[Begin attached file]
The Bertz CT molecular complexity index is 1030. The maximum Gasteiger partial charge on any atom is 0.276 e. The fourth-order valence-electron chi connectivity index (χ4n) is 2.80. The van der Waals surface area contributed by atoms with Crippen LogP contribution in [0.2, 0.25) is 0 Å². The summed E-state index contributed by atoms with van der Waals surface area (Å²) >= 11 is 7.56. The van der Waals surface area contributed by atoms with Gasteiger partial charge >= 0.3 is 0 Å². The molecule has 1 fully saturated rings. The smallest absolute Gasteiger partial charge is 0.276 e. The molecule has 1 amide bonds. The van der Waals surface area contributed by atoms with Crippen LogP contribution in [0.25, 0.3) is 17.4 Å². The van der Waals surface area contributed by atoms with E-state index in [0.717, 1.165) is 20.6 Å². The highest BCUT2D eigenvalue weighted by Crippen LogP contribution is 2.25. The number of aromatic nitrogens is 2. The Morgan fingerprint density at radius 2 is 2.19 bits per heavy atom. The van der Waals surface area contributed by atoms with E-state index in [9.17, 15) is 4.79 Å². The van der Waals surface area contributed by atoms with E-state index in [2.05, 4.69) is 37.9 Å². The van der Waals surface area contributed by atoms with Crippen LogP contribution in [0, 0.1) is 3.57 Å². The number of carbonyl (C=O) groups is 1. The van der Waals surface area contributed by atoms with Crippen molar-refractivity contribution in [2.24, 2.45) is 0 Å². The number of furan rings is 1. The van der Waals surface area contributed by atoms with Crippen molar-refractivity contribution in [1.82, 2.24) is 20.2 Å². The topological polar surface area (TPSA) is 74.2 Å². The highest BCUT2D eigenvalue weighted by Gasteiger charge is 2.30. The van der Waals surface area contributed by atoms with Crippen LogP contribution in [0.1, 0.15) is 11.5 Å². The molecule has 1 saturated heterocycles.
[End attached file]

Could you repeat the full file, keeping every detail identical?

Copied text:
The Bertz CT molecular complexity index is 1030. The maximum Gasteiger partial charge on any atom is 0.276 e. The fourth-order valence-electron chi connectivity index (χ4n) is 2.80. The van der Waals surface area contributed by atoms with Crippen LogP contribution in [0.2, 0.25) is 0 Å². The summed E-state index contributed by atoms with van der Waals surface area (Å²) >= 11 is 7.56. The van der Waals surface area contributed by atoms with Gasteiger partial charge >= 0.3 is 0 Å². The molecule has 1 fully saturated rings. The smallest absolute Gasteiger partial charge is 0.276 e. The molecule has 1 amide bonds. The van der Waals surface area contributed by atoms with Crippen LogP contribution in [0.25, 0.3) is 17.4 Å². The van der Waals surface area contributed by atoms with E-state index in [0.717, 1.165) is 20.6 Å². The highest BCUT2D eigenvalue weighted by Crippen LogP contribution is 2.25. The number of aromatic nitrogens is 2. The Morgan fingerprint density at radius 2 is 2.19 bits per heavy atom. The van der Waals surface area contributed by atoms with E-state index in [9.17, 15) is 4.79 Å². The van der Waals surface area contributed by atoms with E-state index in [2.05, 4.69) is 37.9 Å². The van der Waals surface area contributed by atoms with Crippen LogP contribution in [0, 0.1) is 3.57 Å². The number of carbonyl (C=O) groups is 1. The van der Waals surface area contributed by atoms with Crippen molar-refractivity contribution in [2.24, 2.45) is 0 Å². The number of furan rings is 1. The van der Waals surface area contributed by atoms with Crippen molar-refractivity contribution in [1.82, 2.24) is 20.2 Å². The topological polar surface area (TPSA) is 74.2 Å². The highest BCUT2D eigenvalue weighted by Gasteiger charge is 2.30. The van der Waals surface area contributed by atoms with Crippen LogP contribution in [0.1, 0.15) is 11.5 Å². The molecule has 1 saturated heterocycles.